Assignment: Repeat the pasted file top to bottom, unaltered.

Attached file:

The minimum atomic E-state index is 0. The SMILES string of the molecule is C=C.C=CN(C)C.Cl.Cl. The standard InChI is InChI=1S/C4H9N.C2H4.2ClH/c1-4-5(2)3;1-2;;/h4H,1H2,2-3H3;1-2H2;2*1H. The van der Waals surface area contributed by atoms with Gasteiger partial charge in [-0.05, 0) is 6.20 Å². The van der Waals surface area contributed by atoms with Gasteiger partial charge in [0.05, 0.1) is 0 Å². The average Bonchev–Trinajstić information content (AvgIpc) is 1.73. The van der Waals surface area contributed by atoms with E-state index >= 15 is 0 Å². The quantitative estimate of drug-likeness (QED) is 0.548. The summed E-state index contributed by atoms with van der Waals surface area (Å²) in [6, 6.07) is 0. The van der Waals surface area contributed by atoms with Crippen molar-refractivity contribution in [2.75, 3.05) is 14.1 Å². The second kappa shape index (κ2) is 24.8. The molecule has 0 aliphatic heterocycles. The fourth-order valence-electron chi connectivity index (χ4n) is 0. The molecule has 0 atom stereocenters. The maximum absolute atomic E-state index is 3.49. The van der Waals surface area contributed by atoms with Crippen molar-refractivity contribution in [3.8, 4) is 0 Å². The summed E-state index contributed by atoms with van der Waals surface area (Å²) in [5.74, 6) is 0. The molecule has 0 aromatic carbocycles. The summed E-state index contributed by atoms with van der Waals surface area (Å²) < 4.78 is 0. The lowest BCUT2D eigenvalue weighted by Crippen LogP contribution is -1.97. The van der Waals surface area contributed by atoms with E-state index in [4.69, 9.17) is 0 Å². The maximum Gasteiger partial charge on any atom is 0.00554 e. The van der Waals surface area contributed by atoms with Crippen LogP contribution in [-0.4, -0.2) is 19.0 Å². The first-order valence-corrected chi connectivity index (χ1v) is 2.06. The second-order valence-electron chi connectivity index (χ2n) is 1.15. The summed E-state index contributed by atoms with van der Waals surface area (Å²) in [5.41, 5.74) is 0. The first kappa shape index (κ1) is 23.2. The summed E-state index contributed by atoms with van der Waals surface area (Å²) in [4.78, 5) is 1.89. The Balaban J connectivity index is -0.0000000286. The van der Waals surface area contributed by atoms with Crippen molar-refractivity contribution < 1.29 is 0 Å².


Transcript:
The minimum atomic E-state index is 0. The SMILES string of the molecule is C=C.C=CN(C)C.Cl.Cl. The standard InChI is InChI=1S/C4H9N.C2H4.2ClH/c1-4-5(2)3;1-2;;/h4H,1H2,2-3H3;1-2H2;2*1H. The van der Waals surface area contributed by atoms with Gasteiger partial charge in [-0.05, 0) is 6.20 Å². The van der Waals surface area contributed by atoms with Gasteiger partial charge in [0.05, 0.1) is 0 Å². The average Bonchev–Trinajstić information content (AvgIpc) is 1.73. The van der Waals surface area contributed by atoms with E-state index >= 15 is 0 Å². The quantitative estimate of drug-likeness (QED) is 0.548. The summed E-state index contributed by atoms with van der Waals surface area (Å²) in [6, 6.07) is 0. The van der Waals surface area contributed by atoms with Crippen molar-refractivity contribution in [2.75, 3.05) is 14.1 Å². The second kappa shape index (κ2) is 24.8. The molecule has 0 aliphatic heterocycles. The fourth-order valence-electron chi connectivity index (χ4n) is 0. The molecule has 0 atom stereocenters. The maximum absolute atomic E-state index is 3.49. The van der Waals surface area contributed by atoms with Crippen molar-refractivity contribution in [3.8, 4) is 0 Å². The summed E-state index contributed by atoms with van der Waals surface area (Å²) in [5.74, 6) is 0. The molecule has 0 aromatic carbocycles. The summed E-state index contributed by atoms with van der Waals surface area (Å²) < 4.78 is 0. The lowest BCUT2D eigenvalue weighted by Crippen LogP contribution is -1.97. The van der Waals surface area contributed by atoms with E-state index in [4.69, 9.17) is 0 Å². The maximum Gasteiger partial charge on any atom is 0.00554 e. The van der Waals surface area contributed by atoms with Crippen LogP contribution in [-0.4, -0.2) is 19.0 Å². The first-order valence-corrected chi connectivity index (χ1v) is 2.06. The second-order valence-electron chi connectivity index (χ2n) is 1.15. The summed E-state index contributed by atoms with van der Waals surface area (Å²) in [5.41, 5.74) is 0. The first kappa shape index (κ1) is 23.2. The summed E-state index contributed by atoms with van der Waals surface area (Å²) in [4.78, 5) is 1.89. The Balaban J connectivity index is -0.0000000286. The van der Waals surface area contributed by atoms with Crippen molar-refractivity contribution < 1.29 is 0 Å².